According to national research, 44 percent of lesbians and 61 percent of bisexual women experience rape, physical violence, or stalking by an intimate partner, compared to 35 percent of heterosexual women. Gay, bisexual, and heterosexual men experience intimate partner violence at rates of 26 percent, 37 percent, and 29 percent respectively. For the transgender community, it is estimated about 30 – 50 percent of people who are transgender experience intimate partner violence at some point in their lives.

As a community, people who are LGBTQ+ face higher rates of poverty, stigma, and marginalization, which can put them at greater risk for sexual assault. They also face higher rates of hate-motivated violence, which can often take the form of sexual assault. Moreover, the ways in which society both hypersexualizes people who are LGBTQ+ and stigmatizes their relationships can lead to intimate partner violence that stems from internalized homophobia and shame, which can lead to a fear of reporting.

With these additional barriers to survivor services, it is imperative for organizations that serve survivors of violence to create inclusive spaces for LGBTQ+ survivors.

This can include things like…

Training that highlights the unique needs, challenges, and barriers to reporting for LGBTQ+ individuals.

Partnerships with organizations that work with LGBTQ+ communities can strengthen program understanding of this community. Training can include approaches for clinical, front line, administrative, and senior management on LGBTQ+ issues and affirmative care. Training should be offered in conjunction with policies that support implementation of inclusive practices. One emerging practice is to incorporate an LGBTQ+ liaison who is knowledgeable about serving LGBTQ+ clients and can help individuals feel represented while seeking services.

Knowledge of resources.

You can develop a comprehensive resource list for appropriate referrals for LGBTQ+ health concerns including support groups, HIV / STI screening, prevention, and treatment, transgender healthcare programs, and others. Though all staff should have general knowledge, you can establish a point of contact person for LGBTQ+ community members who can receive feedback and connect folks with resources.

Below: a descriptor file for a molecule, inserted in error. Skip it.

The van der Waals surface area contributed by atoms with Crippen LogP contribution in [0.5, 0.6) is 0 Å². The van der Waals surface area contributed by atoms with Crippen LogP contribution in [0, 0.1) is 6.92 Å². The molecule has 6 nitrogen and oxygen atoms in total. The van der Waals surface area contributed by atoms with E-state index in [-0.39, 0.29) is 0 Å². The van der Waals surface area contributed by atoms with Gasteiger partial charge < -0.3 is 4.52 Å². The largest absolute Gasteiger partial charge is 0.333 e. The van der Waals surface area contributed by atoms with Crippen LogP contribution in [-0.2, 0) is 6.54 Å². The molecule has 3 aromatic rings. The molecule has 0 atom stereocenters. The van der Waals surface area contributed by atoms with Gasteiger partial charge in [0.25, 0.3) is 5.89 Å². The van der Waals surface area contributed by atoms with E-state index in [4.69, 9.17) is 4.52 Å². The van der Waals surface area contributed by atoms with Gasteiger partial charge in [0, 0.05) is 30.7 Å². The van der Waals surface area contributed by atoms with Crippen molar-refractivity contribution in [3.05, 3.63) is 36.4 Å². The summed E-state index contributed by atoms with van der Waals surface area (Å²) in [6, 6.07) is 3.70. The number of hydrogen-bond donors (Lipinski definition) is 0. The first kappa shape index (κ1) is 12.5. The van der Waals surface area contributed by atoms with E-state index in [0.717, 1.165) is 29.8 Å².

It is imperative for organizations that serve survivors of violence to create inclusive spaces for LGBTQ+ survivors.

Welcoming and inclusive outreach and spaces.

Updating fact sheets and flyers with inclusive imagery and content may signal that the organization is a welcoming space for survivors who are LGBTQ+. Gender-neutral (unisex) bathrooms, public displays of the organization’s nondiscrimination policy (including sexual orientation and gender identity/expression), and brochures, periodicals and posters specifically geared towards folks who are LGBTQ+ are all ways that providers can improve the accessibility or inclusion of services. Creating welcoming and inclusive atmospheres are important aspects of serving clients well.

Bianca Chanel Mayes is the Health & Wellness Coordinator for Garden State Equality. Bianca has been with GSE since November 2017. She is responsible for developing and training on LGBT cultural competency for healthcare professionals. Bianca holds a Master’s in Public Health in Community Education from Montclair State University and a Bachelor’s in Applied Science and Women and Gender Studies. In her free time, this Gryffindor loves to travel, read, and explore new restaurants!

Garden State Equality is a statewide organization in NJ dedicated to advocating on behalf of the LGBTQ+ community. To learn more, or to seek support, contact them.

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